Indexed on: 07 Sep '06Published on: 07 Sep '06Published in: PNAS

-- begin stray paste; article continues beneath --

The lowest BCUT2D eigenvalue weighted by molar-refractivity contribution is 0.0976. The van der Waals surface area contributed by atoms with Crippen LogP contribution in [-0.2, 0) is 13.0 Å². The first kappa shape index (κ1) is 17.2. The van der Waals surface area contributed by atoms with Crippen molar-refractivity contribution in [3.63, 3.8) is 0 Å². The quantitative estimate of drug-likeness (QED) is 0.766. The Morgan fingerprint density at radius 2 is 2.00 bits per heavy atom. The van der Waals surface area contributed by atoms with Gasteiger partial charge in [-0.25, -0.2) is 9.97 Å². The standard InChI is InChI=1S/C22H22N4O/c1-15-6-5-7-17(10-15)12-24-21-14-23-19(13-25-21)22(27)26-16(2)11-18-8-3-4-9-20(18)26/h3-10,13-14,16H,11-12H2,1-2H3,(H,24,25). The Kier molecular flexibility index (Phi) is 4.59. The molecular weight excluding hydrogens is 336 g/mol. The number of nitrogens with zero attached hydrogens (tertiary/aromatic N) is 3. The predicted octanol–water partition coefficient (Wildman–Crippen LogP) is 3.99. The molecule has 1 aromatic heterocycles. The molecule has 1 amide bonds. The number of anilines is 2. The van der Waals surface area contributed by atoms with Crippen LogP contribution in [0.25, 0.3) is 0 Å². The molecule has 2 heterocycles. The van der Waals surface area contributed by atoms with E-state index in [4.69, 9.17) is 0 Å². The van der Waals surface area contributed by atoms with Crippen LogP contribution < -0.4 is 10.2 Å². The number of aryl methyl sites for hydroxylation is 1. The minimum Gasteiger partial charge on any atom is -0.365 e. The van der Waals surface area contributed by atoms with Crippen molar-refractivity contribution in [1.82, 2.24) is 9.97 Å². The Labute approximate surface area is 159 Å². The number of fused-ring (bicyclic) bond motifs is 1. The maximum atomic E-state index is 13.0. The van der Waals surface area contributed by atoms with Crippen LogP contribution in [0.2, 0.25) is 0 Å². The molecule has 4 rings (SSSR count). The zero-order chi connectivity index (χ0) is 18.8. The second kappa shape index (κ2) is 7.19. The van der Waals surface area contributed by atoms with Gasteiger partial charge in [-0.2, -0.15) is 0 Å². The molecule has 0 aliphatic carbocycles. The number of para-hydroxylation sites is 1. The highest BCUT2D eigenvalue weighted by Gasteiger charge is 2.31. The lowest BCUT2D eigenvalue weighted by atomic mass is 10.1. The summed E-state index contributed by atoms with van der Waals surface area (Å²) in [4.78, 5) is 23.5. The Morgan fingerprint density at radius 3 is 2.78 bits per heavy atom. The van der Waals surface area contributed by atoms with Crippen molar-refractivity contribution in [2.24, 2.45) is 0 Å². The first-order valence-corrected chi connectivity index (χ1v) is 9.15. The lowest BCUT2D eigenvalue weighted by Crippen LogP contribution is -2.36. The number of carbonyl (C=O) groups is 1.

Solar UV radiation is the most important environmental factor involved in the pathogenesis of skin cancers. The well known genotoxic properties of UVB radiation (290-320 nm) mostly involve bipyrimidine DNA photoproducts. In contrast, the contribution of more-abundant UVA radiation (320-400 nm) that are not directly absorbed by DNA remains poorly understood in skin. Using a highly accurate and quantitative assay based on HPLC coupled with tandem mass spectrometry, we determined the type and the yield of formation of DNA damage in whole human skin exposed to UVB or UVA. Cyclobutane pyrimidine dimers, a typical UVB-induced DNA damage, were found to be produced in significant yield also in whole human skin exposed to UVA through a mechanism different from that triggered by UVB. Moreover, the latter class of photoproducts is produced in a larger amount than 8-oxo-7,8-dihydro-2'-deoxyguanosine, the most common oxidatively generated lesion, in human skin. Strikingly, the rate of removal of UVA-generated cyclobutane pyrimidine dimers was lower than those produced by UVB irradiation of skin. Finally, we compared the formation yields of DNA damage in whole skin with those determined in primary cultures of keratinocytes isolated from the same donors. We thus showed that human skin efficiently protects against UVB-induced DNA lesions, whereas very weak protection is afforded against UVA. These observations emphasize the likely role played by the UVA-induced DNA damage in skin carcinogenesis and should have consequences for photoprotection strategies.